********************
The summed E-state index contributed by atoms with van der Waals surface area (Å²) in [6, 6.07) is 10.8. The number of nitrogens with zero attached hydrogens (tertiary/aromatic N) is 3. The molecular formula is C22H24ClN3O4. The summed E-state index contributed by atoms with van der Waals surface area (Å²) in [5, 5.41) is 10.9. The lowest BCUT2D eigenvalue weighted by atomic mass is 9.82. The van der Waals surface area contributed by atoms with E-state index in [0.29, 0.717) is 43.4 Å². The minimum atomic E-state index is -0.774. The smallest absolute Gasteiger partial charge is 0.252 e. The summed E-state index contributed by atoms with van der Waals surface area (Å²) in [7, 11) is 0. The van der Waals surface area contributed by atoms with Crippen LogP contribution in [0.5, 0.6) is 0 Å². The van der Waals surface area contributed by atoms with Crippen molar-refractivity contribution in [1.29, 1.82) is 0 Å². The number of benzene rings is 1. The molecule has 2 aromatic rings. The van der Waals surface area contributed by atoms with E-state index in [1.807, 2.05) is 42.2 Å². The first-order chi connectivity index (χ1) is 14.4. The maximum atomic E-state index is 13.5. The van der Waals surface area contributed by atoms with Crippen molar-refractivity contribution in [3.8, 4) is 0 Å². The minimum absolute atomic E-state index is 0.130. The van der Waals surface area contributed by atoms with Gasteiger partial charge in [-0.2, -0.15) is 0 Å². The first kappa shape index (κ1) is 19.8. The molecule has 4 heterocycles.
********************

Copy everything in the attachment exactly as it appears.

The summed E-state index contributed by atoms with van der Waals surface area (Å²) in [6, 6.07) is 10.8. The number of nitrogens with zero attached hydrogens (tertiary/aromatic N) is 3. The molecular formula is C22H24ClN3O4. The summed E-state index contributed by atoms with van der Waals surface area (Å²) in [5, 5.41) is 10.9. The lowest BCUT2D eigenvalue weighted by atomic mass is 9.82. The van der Waals surface area contributed by atoms with E-state index in [0.29, 0.717) is 43.4 Å². The minimum atomic E-state index is -0.774. The smallest absolute Gasteiger partial charge is 0.252 e. The summed E-state index contributed by atoms with van der Waals surface area (Å²) in [7, 11) is 0. The van der Waals surface area contributed by atoms with Crippen LogP contribution in [0.5, 0.6) is 0 Å². The van der Waals surface area contributed by atoms with Crippen molar-refractivity contribution in [1.29, 1.82) is 0 Å². The number of benzene rings is 1. The molecule has 2 aromatic rings. The van der Waals surface area contributed by atoms with E-state index in [1.807, 2.05) is 42.2 Å². The first-order chi connectivity index (χ1) is 14.4. The maximum atomic E-state index is 13.5. The van der Waals surface area contributed by atoms with Crippen molar-refractivity contribution in [3.8, 4) is 0 Å². The minimum absolute atomic E-state index is 0.130. The van der Waals surface area contributed by atoms with Gasteiger partial charge in [-0.2, -0.15) is 0 Å². The first kappa shape index (κ1) is 19.8. The molecule has 4 heterocycles.